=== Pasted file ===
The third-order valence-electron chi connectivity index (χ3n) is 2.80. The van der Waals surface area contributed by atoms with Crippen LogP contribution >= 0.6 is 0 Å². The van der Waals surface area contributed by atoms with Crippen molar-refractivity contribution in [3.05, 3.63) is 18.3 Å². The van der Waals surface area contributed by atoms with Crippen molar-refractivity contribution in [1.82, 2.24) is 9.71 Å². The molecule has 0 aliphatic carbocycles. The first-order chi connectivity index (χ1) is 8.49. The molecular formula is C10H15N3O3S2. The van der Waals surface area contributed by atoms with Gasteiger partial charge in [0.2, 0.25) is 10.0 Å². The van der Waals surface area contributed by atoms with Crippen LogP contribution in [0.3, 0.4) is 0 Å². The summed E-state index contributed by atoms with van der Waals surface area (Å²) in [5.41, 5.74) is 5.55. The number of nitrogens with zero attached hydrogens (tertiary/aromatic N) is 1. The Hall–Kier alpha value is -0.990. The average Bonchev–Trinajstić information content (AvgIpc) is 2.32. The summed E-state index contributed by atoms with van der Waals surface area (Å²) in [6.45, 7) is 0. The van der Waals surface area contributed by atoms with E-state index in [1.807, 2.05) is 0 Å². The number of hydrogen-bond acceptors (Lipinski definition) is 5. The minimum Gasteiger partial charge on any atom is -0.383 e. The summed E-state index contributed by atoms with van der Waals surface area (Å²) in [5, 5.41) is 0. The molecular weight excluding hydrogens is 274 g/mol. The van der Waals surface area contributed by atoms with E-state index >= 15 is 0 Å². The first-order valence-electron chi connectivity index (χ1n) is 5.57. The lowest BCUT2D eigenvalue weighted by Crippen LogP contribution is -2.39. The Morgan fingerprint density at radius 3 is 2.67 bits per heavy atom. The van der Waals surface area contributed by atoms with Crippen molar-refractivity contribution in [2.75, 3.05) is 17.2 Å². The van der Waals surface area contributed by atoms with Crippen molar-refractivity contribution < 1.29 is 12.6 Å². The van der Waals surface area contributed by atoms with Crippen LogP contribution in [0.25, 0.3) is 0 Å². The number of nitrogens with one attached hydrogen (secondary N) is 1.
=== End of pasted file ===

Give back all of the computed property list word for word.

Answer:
The third-order valence-electron chi connectivity index (χ3n) is 2.80. The van der Waals surface area contributed by atoms with Crippen LogP contribution >= 0.6 is 0 Å². The van der Waals surface area contributed by atoms with Crippen molar-refractivity contribution in [3.05, 3.63) is 18.3 Å². The van der Waals surface area contributed by atoms with Crippen molar-refractivity contribution in [1.82, 2.24) is 9.71 Å². The molecule has 0 aliphatic carbocycles. The first-order chi connectivity index (χ1) is 8.49. The molecular formula is C10H15N3O3S2. The van der Waals surface area contributed by atoms with Gasteiger partial charge in [0.2, 0.25) is 10.0 Å². The van der Waals surface area contributed by atoms with Crippen LogP contribution in [0.3, 0.4) is 0 Å². The summed E-state index contributed by atoms with van der Waals surface area (Å²) in [5.41, 5.74) is 5.55. The number of nitrogens with zero attached hydrogens (tertiary/aromatic N) is 1. The Hall–Kier alpha value is -0.990. The average Bonchev–Trinajstić information content (AvgIpc) is 2.32. The summed E-state index contributed by atoms with van der Waals surface area (Å²) in [6.45, 7) is 0. The van der Waals surface area contributed by atoms with E-state index in [1.807, 2.05) is 0 Å². The number of hydrogen-bond acceptors (Lipinski definition) is 5. The minimum Gasteiger partial charge on any atom is -0.383 e. The summed E-state index contributed by atoms with van der Waals surface area (Å²) in [5, 5.41) is 0. The molecular weight excluding hydrogens is 274 g/mol. The van der Waals surface area contributed by atoms with E-state index >= 15 is 0 Å². The first-order valence-electron chi connectivity index (χ1n) is 5.57. The lowest BCUT2D eigenvalue weighted by Crippen LogP contribution is -2.39. The Morgan fingerprint density at radius 3 is 2.67 bits per heavy atom. The van der Waals surface area contributed by atoms with Crippen molar-refractivity contribution in [2.75, 3.05) is 17.2 Å². The van der Waals surface area contributed by atoms with Crippen molar-refractivity contribution < 1.29 is 12.6 Å². The van der Waals surface area contributed by atoms with Crippen LogP contribution in [0.25, 0.3) is 0 Å². The number of nitrogens with one attached hydrogen (secondary N) is 1.